As our pets age or develop serious disease, we become faced with the obligation to make the best, most compassionate decisions on their behalf.  Please retain this information for your reference and call us as needed.

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Quality of Life/When is it “time”?”

Assessing quality of life factors can help you to decide when the most loving thing that you can do is help your beloved pet pass away peacefully.  There are a few key indicators to consider:


  1. Does your pet still engage in activities that s/he used to love?
  2. Does your pet respond to affection in the usual way?
  3. Does the pain or suffering outweigh the enjoyment in life?
  4. Can we improve your pet’s condition or is it terminal?
  5. Does your family agree on the answers to the above questions?

 

 


Quality of Life Scale

Answer each question with a number 1-10, 10 being great/normal

Score

Criterion

 

Hurt: Is your pet’s pain successfully managed?  Does your pet need oxygen therapy?

 

Hunger: Is your pet eating enough?  Does hand feeding help?

 

Hydration: Is your pet dehydrated?  Does your pet need subcutaneous fluid daily?

 

Hygiene: Are you able to keep your pet clean and brushed?

 

Happiness: Does your pet express joy or interest regarding family, toys, etc.?  Is your pet depressed, anxious, bored, or afraid?

 

Mobility: Can your pet get up without assistance?  Does your pet want to do normal activity (go for a walk)?  Is your pet having seizures or stumbling?

 

More good days than bad: When bad days outnumber good days, quality of life might be compromised.

 

Total:  A total greater than 35 can represent an acceptable quality of life

Adaptation from Villalobos, A.E, Quality of Life Scale Helps Make Final Call

Counselling Resources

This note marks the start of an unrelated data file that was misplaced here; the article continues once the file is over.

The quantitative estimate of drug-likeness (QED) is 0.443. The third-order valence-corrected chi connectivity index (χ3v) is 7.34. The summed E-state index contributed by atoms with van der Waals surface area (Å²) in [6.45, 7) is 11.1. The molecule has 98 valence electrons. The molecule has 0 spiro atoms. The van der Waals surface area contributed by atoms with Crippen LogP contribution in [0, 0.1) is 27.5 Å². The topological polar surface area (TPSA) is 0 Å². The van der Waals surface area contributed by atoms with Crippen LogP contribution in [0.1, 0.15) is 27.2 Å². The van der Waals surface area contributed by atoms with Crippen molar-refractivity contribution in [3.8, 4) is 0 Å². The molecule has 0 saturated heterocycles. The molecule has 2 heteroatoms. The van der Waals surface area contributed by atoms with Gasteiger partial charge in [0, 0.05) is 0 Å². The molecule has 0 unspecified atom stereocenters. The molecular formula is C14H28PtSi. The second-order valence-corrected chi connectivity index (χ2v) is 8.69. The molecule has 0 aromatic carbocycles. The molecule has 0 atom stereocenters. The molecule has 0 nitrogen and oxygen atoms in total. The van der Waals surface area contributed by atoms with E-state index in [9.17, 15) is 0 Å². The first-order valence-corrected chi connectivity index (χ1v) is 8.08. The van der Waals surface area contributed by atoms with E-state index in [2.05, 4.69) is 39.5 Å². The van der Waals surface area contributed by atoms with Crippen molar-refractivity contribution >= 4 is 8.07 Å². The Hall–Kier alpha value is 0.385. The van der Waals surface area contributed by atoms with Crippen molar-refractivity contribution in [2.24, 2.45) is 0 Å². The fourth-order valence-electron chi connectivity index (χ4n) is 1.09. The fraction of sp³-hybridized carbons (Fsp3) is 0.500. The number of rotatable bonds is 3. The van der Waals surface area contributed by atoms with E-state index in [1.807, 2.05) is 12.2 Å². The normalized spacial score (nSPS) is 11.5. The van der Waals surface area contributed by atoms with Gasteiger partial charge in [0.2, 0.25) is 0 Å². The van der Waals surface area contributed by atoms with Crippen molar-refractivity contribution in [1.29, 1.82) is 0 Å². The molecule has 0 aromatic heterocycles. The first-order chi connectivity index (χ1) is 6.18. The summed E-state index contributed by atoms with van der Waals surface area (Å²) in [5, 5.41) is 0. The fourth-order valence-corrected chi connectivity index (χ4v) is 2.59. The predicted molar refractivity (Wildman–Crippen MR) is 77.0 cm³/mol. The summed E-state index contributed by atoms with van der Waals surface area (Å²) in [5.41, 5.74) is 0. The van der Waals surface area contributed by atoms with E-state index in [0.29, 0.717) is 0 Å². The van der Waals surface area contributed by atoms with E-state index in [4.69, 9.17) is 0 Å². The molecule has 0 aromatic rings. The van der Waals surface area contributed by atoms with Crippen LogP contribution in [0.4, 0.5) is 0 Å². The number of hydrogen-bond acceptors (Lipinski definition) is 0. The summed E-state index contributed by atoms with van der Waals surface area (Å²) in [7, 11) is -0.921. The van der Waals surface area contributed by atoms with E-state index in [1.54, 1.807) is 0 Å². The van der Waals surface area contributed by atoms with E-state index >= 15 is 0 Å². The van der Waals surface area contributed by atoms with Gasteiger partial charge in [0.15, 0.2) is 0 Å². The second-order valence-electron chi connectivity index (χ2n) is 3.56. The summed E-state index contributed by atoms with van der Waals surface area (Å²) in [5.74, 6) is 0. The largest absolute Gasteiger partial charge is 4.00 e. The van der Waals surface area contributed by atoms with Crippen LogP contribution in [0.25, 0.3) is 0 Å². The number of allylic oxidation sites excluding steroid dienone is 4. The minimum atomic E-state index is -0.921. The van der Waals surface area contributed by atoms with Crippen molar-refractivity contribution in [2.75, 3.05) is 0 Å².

• Pet Loss Support Group Every Monday @ 7:00 p.m. @ AHS Golden Valley Conference Room D
  • University of Minnesota Veterinary Social Services: 612-624-4747
  • Pet Loss Support Hotlines: 800-565-1526,  888-332-7738,  877-394-2273

 

Websites

 

Books for Adults

  • Final Farewell: Preparing for and Mourning the Loss of Your Pet By Marty Tousley and Katherine Heuerman
  • Healing the Pain of Pet Loss: Letters in Memorium edited by Kymberly Smith, The Charles Press.
  • Absent Friend: Coping with the Loss of a Treasured Friend by Laura and Martyn Lee

 

Books for Children

  • For Every dog an Angel by Christine Davis
  • For Every cat an Angel by Christine Davis
  • I’ll Always Love You by Hans Wilhelm

 

What is Euthanasia?

Euthanasia is the act of helping your pet pass away painlessly.  This is achieved by a Veterinarian injecting an overdose of an anesthetic agent into your pet’s vein.  Your pet becomes unconscious and the heart stops.  This procedure is very quick and the patient may pass away before all of the injection has been given.

Depending on your pet’s situation, the procedure may go more smoothly if we place a catheter in the vein before giving the injection.  Placing a catheter takes some additional time, but allows us to administer the euthanasia solution without restraint or a needle poke in front of you.  Some patients or guardians also feel more comfortable if the pet is first given a sedative injection.

Who should be present?

Not everyone is comfortable witnessing a beloved pet die.  There is no shame in this.  However, if you are comfortable staying with your pet, then we welcome you to do so.

It may be helpful to understand what death looks like before you decide what is best for you.  In most cases of euthanasia, the pet quickly becomes limp and stops breathing.  Animals do not close their eyes when they die.  Rarely, there may be what appears to be a breath or some muscle twitches.  These are purely reflexes and not a conscious activity of the pet.  In some cases, pets that are very dehydrated and weak may have weak veins as well.  In these cases, we may have to use more than one vein to administer the euthanasia solution.

Care of Remains

Cremation is the most common way that we take care of the remains.  We use a service called VHA, which has been performing cremation in the Twin Cities since 1984.  If you choose to have your pet’s ashes returned to you, you may choose an urn or a simple box if you plan to spread or bury the ashes.   Ashes can take up 2 weeks to return to the clinic for pick-up.

Some people find mementos to be meaningful, such as a clay paw print or a clipping of fur.  We can facilitate that for you after euthanasia.  If you have a pet cemetery plot, then you are more than welcome to take your pet with you.  

Alternative ideas for remains

 

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